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Horsepower versus Torque
One of the most popular motorhome topics has always been power. Whenever guys get together they always want the talk eventually gets around to "how big is your engine?". Face it, horsepower is a guy thing and it doesn't go away as you get older. But, horsepower is vastly misunderstood and there are tons of questions asking "How much horsepower do I need?" and "What's the difference between torque and horsepower?". Everyone has different ideas about how much is enough so there is no definitive answer to that question because it's highly subjective. While no one can ever say "This is how much horsepower you need", we can at least attempt to explain it here so that you can understand it a bit better and then come up with your own idea as to how much you really "want".
We'll begin with torque. Torque is basically the measurement of force. It's raw energy or force at it's most basic level and it's measured in reference to a rotating shaft. Therefore it's an ideal measurement for automotive engines, which have a rotating crankshaft. Torque is measured in foot-pounds. If an engine has a shaft with a arm sticking out that is 1 foot long and it can lift 500 lb, then that engine is rated at 500 ft-lbs. If the arm is 2' long and still lifts 500 lbs, then that unit is rated at 1,000 ft-lbs, because 2' times 500 lbs = 1,000 ft-lbs. Conversely if an engine lifts 250 lbs with a 6' arm, then it is rated at 1,500 ft-lbs, because 6 times 250 = 1,500. However, if we shorten that arm to 2', it can lift 750 lbs, rather than 250.
Torque is a given "ability" to move something. It says nothing about the speed that it will lift it at, just the ability to lift it. The engine RPM does not affect torque. But by coupling this engine through a set of gears we can multiply torque. If this engine is turning 2,000 RPM and produces 1,000 ft-lbs of torque and we then reduce the gear ratio to 2:1 the output shaft will only be turning at 1,000 RPM but the 2:1 ratio will increase the torque to 2,000 ft-lbs. Therefore transmission (and rear axle) gearing can multiply torque at the expense of speed or RPM.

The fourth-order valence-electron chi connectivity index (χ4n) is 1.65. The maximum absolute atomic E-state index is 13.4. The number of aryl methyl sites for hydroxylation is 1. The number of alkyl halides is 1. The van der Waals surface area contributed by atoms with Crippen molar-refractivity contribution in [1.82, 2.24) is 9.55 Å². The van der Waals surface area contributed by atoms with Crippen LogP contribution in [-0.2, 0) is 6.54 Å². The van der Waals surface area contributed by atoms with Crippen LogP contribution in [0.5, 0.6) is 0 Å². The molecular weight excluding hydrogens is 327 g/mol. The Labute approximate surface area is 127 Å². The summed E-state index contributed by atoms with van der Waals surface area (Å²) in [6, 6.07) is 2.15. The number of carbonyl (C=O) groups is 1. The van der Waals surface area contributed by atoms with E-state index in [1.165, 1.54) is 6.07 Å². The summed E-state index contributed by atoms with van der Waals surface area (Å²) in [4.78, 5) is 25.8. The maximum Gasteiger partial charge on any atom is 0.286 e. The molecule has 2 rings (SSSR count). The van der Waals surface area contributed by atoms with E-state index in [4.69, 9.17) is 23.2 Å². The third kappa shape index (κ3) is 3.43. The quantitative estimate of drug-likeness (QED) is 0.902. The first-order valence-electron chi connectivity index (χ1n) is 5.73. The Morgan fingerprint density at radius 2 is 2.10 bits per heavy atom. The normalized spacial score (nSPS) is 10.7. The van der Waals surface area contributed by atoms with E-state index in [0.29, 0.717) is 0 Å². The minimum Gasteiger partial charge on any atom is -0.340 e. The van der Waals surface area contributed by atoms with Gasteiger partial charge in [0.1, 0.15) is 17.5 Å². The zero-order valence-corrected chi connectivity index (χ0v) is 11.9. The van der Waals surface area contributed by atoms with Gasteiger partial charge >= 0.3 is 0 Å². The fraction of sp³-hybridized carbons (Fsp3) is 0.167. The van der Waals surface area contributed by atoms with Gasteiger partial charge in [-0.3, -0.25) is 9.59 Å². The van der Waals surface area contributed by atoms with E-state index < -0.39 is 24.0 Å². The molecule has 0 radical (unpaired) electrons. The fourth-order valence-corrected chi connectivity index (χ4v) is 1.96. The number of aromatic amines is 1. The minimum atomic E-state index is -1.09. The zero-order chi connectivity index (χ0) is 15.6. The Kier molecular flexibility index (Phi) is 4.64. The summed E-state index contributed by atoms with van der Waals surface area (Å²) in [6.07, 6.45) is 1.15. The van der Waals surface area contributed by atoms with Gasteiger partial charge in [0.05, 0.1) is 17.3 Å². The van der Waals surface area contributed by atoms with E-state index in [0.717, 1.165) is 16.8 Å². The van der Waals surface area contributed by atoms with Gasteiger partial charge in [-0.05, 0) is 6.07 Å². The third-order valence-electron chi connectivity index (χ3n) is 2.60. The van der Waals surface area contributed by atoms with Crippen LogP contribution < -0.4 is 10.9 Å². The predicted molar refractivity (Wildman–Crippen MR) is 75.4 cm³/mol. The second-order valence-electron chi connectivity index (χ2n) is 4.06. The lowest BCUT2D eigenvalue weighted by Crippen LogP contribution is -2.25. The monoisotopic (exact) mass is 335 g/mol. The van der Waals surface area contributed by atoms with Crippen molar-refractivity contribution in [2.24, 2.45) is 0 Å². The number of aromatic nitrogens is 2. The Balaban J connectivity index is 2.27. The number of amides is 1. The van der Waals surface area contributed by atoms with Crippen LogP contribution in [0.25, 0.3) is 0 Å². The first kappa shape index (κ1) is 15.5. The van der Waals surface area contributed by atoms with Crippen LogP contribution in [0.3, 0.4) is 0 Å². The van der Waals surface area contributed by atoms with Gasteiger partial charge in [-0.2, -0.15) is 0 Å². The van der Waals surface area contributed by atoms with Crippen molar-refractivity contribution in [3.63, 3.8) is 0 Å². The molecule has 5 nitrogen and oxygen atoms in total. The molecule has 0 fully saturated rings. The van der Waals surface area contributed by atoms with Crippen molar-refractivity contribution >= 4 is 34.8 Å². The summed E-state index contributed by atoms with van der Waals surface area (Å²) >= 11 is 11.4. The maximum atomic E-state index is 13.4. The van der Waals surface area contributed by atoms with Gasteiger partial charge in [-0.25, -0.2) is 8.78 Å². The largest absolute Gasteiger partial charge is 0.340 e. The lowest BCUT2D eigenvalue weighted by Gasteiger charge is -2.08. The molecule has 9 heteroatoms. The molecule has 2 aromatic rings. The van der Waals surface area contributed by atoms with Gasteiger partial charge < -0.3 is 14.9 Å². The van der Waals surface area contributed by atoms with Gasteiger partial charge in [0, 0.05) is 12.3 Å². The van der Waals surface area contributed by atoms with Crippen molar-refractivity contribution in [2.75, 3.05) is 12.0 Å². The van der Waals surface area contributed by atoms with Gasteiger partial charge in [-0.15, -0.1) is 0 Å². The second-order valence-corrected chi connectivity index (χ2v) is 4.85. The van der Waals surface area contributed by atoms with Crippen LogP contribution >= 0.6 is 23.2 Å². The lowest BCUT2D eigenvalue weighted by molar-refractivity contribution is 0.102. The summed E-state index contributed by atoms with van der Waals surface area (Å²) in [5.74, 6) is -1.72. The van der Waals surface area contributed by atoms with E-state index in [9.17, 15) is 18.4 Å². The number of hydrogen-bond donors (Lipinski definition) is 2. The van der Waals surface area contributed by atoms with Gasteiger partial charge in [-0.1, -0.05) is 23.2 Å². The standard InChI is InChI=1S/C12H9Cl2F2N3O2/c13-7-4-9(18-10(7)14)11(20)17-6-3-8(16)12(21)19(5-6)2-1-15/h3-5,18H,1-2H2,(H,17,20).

An RV is pretty heavy, therefore torque is important to get it moving. It will take more power to get it moving and for climbing grades than it will to keep it moving at speed on a level surface. That's why all vehicles use a transmission to gear down the engine, increasing torque when accelerating or climbing grades. Once at speed the transmission is placed in a higher cruising gear to keep the engine RPM down when the extra torque is not needed.
In order to climb a grade a given amount of torque is required. The torque required will depend upon the percent of grade as well as the loaded weight of the RV. If you do not have adequate torque available to climb that grade your speed will fall and you'll eventually come to a stop if the grade is long enough. But, as we saw earlier, by downshifting into a lower gear we increase our available torque at the rear wheels so that we can make it up the grade.
Note that so far we have not expressed anything about the speed at which we are doing this work, only how much torque is required to get it done.
While torque defines how much work can be accomplished, horsepower determines how fast we can do it in. Horsepower is really nothing more than a mathematical equation. Horsepower is torque times RPM. The actual formula is:
Horsepower = Torque x RPM / 5252
We saw earlier that torque is multiplied by selecting different gear ratios but horsepower is not affected by RPM. When you select a lower, say 2:1 gear ratio, you increase your torque by 2 but your output shaft RPM is reduced by half so you don't gain or lose any horsepower. Because horsepower better defines the speed at which you can perform work it is more apt to define how fast you can accelerate or climb a grade, rather than the ability to do so.
Effects of Engine RPM:
We need to understand that a 400 HP engine doesn't put out 400 HP all the time. This power only comes in at it's rated peak power RPM. It develops very little power at idle and that power gradually increases throughout it's RPM range until it reaches it's peak power engine speed. We don't all drive around with our foot on the floor and the engine revving away at high RPM all day long so we rarely see the rated horsepower. Most of the time we are driving with far less.